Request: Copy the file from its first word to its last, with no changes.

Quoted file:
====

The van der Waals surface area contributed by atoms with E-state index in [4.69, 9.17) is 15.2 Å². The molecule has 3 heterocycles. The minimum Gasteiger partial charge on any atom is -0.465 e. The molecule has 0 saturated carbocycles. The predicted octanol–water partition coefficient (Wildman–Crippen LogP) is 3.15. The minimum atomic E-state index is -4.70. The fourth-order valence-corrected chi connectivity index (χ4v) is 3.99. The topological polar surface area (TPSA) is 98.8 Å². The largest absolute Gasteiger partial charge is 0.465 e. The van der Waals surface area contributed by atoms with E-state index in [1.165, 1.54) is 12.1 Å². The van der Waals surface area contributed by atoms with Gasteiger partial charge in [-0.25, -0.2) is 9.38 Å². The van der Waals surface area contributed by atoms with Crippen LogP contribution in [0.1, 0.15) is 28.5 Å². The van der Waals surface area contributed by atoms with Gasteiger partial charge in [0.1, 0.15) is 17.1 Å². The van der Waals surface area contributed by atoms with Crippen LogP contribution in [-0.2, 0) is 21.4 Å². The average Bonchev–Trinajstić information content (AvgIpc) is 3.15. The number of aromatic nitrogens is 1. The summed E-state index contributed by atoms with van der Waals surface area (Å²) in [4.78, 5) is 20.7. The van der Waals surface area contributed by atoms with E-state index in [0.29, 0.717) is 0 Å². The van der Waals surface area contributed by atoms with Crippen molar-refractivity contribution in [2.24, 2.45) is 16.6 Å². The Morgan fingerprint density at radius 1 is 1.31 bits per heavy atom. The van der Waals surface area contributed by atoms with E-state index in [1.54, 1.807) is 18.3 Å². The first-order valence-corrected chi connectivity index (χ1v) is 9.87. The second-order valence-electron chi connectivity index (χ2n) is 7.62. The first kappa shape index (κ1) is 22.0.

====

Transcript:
The van der Waals surface area contributed by atoms with E-state index in [4.69, 9.17) is 15.2 Å². The molecule has 3 heterocycles. The minimum Gasteiger partial charge on any atom is -0.465 e. The molecule has 0 saturated carbocycles. The predicted octanol–water partition coefficient (Wildman–Crippen LogP) is 3.15. The minimum atomic E-state index is -4.70. The fourth-order valence-corrected chi connectivity index (χ4v) is 3.99. The topological polar surface area (TPSA) is 98.8 Å². The largest absolute Gasteiger partial charge is 0.465 e. The van der Waals surface area contributed by atoms with E-state index in [1.165, 1.54) is 12.1 Å². The van der Waals surface area contributed by atoms with Gasteiger partial charge in [-0.25, -0.2) is 9.38 Å². The van der Waals surface area contributed by atoms with Crippen LogP contribution in [0.1, 0.15) is 28.5 Å². The van der Waals surface area contributed by atoms with Gasteiger partial charge in [0.1, 0.15) is 17.1 Å². The van der Waals surface area contributed by atoms with Crippen LogP contribution in [-0.2, 0) is 21.4 Å². The average Bonchev–Trinajstić information content (AvgIpc) is 3.15. The number of aromatic nitrogens is 1. The summed E-state index contributed by atoms with van der Waals surface area (Å²) in [4.78, 5) is 20.7. The van der Waals surface area contributed by atoms with E-state index in [0.29, 0.717) is 0 Å². The van der Waals surface area contributed by atoms with Crippen molar-refractivity contribution in [2.24, 2.45) is 16.6 Å². The Morgan fingerprint density at radius 1 is 1.31 bits per heavy atom. The van der Waals surface area contributed by atoms with E-state index in [1.54, 1.807) is 18.3 Å². The first-order valence-corrected chi connectivity index (χ1v) is 9.87. The second-order valence-electron chi connectivity index (χ2n) is 7.62. The first kappa shape index (κ1) is 22.0.